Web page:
AI-Generated Content Is Not Against Search Guidelines

Since the rise of the machines, the debate around where AI-generated content fits into the Google and SEO equation has been fierce. Especially now that the quality of content produced by AI writers is getting better seemingly daily – at breakneck speeds.

Instead of having a blanket policy against all AI-generated content, Google has clarified its position on what types of content should be avoided in order to avoid penalties.


  • Google’s focus has always been to put good content on the table – regardless if it’s created by humans or AI. This is the foundation of their helpful, reliable, people-first content policy.
  • Google (still) suggests that writers follow their E-E-A-T guidelines. Content that is beneficial and people-oriented, while also displaying expertise, experience, reliability, and credibility.
  • Manipulating rankings in search results through automation or artificial intelligence is a breach of Google’s anti-spam regulations.

Why punish AI-generated content in the first place?

As the most used search engine worldwide, Google has a long history of penalising low quality content.

And it’s easy to see why.

Since the dawn of SEO time, people have been trying to find a way to game the Google algorithm gods. When what the people want to see is content that adds value, and answers the question that they came searching for.

If content is unable to scratch that itch, why reward it?

Keyword stuffing and black hat SEO strategies are unhelpful to consumers because they are designed to manipulate search engine rankings, resulting in poor user experience. AI writers and content spinners helped enable these strategies. The results were low-quality content, or spammy content – leading to poor user experience.

The worst part – for a long time this worked. Content created this way could rank high in the search engine results page for a short period of time solely because the text contained relevant keywords with low competition.

Because of this, Google has always looked to punish websites that employ these strategies – introducing more and more measures and updates to make sure searchers are given the best possible results.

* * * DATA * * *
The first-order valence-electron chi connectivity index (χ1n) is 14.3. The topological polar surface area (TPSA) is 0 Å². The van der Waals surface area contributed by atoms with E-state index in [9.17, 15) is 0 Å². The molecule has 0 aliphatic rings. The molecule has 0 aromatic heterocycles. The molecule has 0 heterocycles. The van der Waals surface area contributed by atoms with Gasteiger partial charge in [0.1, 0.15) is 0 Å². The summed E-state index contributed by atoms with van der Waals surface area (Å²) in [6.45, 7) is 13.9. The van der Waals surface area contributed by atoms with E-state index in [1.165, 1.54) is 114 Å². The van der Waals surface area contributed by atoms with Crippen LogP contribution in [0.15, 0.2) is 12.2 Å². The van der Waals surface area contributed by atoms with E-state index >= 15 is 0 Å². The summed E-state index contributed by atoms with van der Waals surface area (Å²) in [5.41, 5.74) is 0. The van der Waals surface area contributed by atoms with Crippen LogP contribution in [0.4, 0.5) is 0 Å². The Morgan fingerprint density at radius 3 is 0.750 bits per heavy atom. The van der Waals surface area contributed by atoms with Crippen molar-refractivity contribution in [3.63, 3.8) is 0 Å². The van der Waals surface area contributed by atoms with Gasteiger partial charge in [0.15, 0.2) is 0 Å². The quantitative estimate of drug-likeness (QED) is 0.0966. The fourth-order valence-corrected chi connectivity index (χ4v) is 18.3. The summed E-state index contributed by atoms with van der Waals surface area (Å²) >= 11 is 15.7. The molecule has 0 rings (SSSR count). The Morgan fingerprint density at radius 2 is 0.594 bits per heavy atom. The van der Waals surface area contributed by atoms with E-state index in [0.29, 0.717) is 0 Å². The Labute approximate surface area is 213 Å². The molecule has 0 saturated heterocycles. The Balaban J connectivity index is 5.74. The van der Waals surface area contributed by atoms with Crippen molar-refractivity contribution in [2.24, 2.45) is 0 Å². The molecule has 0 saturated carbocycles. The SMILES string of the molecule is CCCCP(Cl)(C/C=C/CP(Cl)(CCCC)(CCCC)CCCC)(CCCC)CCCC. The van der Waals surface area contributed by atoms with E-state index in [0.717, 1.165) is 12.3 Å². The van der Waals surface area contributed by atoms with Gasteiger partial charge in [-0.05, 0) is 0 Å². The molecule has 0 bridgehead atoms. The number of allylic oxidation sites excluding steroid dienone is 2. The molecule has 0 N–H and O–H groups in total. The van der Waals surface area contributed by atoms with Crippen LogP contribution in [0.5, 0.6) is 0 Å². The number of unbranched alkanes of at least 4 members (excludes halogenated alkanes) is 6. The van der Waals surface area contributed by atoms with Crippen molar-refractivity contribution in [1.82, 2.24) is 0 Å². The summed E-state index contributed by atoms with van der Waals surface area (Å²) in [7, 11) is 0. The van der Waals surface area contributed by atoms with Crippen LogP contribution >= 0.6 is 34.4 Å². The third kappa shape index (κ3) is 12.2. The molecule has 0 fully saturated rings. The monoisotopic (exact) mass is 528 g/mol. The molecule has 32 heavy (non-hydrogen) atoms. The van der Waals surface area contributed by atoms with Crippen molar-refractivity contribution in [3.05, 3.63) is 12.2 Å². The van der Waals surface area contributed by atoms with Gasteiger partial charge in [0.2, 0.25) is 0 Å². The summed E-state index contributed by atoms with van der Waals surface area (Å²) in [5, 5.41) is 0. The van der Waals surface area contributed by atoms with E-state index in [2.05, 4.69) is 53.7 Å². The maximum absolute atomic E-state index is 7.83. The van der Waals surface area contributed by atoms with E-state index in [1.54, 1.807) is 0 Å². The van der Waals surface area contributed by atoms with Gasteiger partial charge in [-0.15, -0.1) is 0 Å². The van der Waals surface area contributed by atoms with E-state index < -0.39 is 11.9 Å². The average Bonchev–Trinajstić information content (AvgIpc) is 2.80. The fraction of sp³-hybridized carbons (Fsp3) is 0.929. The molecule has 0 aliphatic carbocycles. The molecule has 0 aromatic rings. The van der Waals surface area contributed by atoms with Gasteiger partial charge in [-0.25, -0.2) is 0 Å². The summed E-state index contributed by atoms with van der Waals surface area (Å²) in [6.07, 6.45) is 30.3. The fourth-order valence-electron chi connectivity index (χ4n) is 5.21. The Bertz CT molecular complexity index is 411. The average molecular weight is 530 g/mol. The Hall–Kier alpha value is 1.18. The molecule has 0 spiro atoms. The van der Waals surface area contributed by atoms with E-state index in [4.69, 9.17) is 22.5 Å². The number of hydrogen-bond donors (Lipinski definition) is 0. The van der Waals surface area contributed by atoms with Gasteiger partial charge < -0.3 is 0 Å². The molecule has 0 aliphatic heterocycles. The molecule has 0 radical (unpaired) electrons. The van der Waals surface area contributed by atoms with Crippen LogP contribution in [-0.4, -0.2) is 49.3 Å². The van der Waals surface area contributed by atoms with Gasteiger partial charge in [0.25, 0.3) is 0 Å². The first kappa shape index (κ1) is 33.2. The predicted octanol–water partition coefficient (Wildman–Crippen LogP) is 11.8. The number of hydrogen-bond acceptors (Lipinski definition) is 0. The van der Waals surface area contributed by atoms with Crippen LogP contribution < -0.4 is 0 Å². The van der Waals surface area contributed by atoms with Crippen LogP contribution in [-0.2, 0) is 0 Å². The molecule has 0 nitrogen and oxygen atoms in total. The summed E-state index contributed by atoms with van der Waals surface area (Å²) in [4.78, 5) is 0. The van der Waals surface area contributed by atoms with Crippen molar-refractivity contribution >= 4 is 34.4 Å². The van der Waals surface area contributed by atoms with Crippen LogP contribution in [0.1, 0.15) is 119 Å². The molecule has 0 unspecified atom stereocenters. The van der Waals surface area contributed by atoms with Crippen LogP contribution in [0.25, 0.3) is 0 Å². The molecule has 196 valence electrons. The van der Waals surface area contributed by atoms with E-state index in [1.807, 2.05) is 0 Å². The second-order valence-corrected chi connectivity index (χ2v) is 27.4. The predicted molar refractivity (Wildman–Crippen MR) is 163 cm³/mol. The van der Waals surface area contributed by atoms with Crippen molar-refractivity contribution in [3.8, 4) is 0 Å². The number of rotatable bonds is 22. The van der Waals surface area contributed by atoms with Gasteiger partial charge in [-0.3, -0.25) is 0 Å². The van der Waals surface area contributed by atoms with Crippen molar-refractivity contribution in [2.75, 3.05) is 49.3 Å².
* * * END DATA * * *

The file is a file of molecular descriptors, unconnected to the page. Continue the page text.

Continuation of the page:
AI tides are shifting

So up to this point, it was logical that Google look down on AI-generated content – it had a reputation for producing both low-quality and unhelpful content.

That’s changed.

Since the release of GPT-3, the output quality of AI has skyrocketed. This is in large part due to the large number of trainable parameters it has, more than 10x the NLP (natural language programming) model in second place.

As a result, platforms like Mark and ChatGPT have improved their AI-generated content to the point where it’s very close to human-written content, and starting to replace more menial and repetitive writing tasks.

Google’s new stance

“At Google, we’ve long believed in the power of AI to transform the ability to deliver helpful information. In this post, we’ll share more about how AI-generated content fits into our long-standing approach to show helpful content to people on Search.”

This quote is taken directly from Google’s latest statement regarding AI created content.

This seems like a clear shift from the apocalyptic predictions coming out of the content creation community, but this is keeping in line what has always been important for Google.

The focus has always been on the quality of content, rather than how content is produced. Their ranking systems sole focus is to reward original, high-quality content that follows their E-E-A-T guidelines.

E-E-A-T standing for:

  • Expertise – the extent to which the content creator has the necessary first-hand or life experience for the topic
  • Experience – the extent to which the content creator has the necessary knowledge or skill for the topic.
  • Authoritativeness – the extent to which the content creator or the website is known as a go-to source for the topic.
  • Trustworthiness – the extent to which the page is accurate, honest, safe, and reliable.

Google goes on to explain that “bad content” or content designed to manipulate search rankings, is not a problem unique to people abusing the power of AI. Humans have been capable of publishing poor quality content for as long has content has been around.